A study on dosimetry accuracy of Strut-Adjust Volume Implant (SAVI) brachytherapy

Document Type: Conference Proceedings

Authors

1 Nuclear Engineering Department, School of Mechanical Engineering, Shiraz University, Shiraz, Iran.

2 Radiation Research Center, Shiraz University, Shiraz, Iran.

Abstract

Introduction:
Accelerated Partial Breast Irradiation (APBI) is an effective treatment for breast carcinomas because of its limited number of fractions. Strut-adjusted volume implant (SAVI) is a HDR brachytherapy applicator to deliver the prescription dose with good PTV coverage and acceptable dose to skin, chest wall and organ at risks. Acceptable clinical outcomes depend on accurate dosimetry methods. Currently water is used as the reference dosimetry phantom material in treatment planning systems. The purpose of this study is to consider the corrections on phantom material and geometry in dose distribution of SAVI brachytherapy simulation using MCNP5 Monte Carlo code.
Materials and Methods:
SAVI with 8 peripheral source channels were considered expanded inside the lumpectomy cavity in breast. Three realistic phantoms were employed to perform the step by step corrections and dose distributions were compared with that of water. Considerations were included using the ICRU-44 defined breast material as the real breast composition and moreover the air-tissue interferences at the skin, lung and the air cavity inside the SAVI were studied.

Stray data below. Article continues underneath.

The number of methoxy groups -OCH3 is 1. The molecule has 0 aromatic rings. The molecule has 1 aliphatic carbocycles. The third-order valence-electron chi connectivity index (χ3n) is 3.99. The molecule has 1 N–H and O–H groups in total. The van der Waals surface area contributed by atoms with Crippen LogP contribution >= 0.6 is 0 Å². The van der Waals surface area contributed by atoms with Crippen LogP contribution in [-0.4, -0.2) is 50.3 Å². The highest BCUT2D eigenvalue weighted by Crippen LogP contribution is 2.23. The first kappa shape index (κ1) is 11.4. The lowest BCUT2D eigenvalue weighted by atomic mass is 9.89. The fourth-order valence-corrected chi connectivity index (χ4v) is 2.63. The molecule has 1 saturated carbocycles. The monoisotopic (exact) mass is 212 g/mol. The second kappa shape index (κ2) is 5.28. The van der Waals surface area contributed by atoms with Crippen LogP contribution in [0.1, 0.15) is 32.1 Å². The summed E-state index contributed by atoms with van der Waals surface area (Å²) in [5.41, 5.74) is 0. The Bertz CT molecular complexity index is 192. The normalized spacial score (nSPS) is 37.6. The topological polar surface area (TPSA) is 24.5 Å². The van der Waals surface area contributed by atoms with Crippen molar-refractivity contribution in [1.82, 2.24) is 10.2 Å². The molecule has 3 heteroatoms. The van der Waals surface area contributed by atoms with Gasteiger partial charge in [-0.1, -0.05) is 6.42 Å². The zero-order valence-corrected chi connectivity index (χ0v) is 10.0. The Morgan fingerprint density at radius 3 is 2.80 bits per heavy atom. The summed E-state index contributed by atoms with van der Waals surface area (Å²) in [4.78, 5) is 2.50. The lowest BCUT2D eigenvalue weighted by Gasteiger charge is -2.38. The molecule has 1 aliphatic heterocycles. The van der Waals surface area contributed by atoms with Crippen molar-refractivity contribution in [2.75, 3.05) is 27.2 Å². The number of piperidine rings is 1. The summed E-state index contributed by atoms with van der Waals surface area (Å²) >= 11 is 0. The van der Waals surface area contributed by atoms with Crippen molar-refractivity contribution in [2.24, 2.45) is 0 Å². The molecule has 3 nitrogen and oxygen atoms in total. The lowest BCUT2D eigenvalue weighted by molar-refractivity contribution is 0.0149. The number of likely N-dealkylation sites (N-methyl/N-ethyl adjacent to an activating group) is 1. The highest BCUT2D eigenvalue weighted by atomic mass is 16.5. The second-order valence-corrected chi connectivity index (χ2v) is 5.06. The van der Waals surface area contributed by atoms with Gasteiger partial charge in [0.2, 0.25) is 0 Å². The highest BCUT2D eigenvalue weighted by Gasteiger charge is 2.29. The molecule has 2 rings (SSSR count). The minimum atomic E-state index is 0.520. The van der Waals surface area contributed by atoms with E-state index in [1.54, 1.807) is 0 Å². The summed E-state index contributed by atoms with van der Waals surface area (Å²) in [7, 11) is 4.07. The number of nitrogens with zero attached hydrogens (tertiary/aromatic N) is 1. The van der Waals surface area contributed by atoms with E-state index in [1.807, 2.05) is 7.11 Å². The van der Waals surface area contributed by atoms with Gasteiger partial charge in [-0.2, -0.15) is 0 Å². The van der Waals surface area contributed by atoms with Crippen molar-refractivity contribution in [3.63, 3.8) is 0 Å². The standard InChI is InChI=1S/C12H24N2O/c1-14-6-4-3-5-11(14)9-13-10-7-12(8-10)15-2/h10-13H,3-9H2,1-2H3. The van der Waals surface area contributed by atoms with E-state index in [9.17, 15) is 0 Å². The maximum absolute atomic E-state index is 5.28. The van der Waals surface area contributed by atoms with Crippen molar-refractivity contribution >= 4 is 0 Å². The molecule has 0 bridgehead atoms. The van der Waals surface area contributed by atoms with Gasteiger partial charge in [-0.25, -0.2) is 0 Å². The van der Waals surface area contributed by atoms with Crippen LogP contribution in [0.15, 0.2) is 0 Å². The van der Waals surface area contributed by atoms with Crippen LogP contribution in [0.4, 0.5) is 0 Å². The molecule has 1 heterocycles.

Results:
According to the results, the dose differences due to the breast material corrections were less than 1% in the most points of breast and only 2-3% overestimation were observed close to the skin. Breast phantoms containing air cavity have shown up to 2% decreases in regions around it. Finally a phantom with both noted corrections and a curved surface for breast skin, corrected the calculations with about 3-5% underestimations at skin.
Conclusion:
According to the results of this study, dose distributions in breast phantoms containing different materials does not differ significantly with the dose distribution in water phantom. Conservative approximations can be provided with water phantom and it doesn’t seem necessary that the current treatment planning systems be replaced with the model-based patient specific dosimetry methods.

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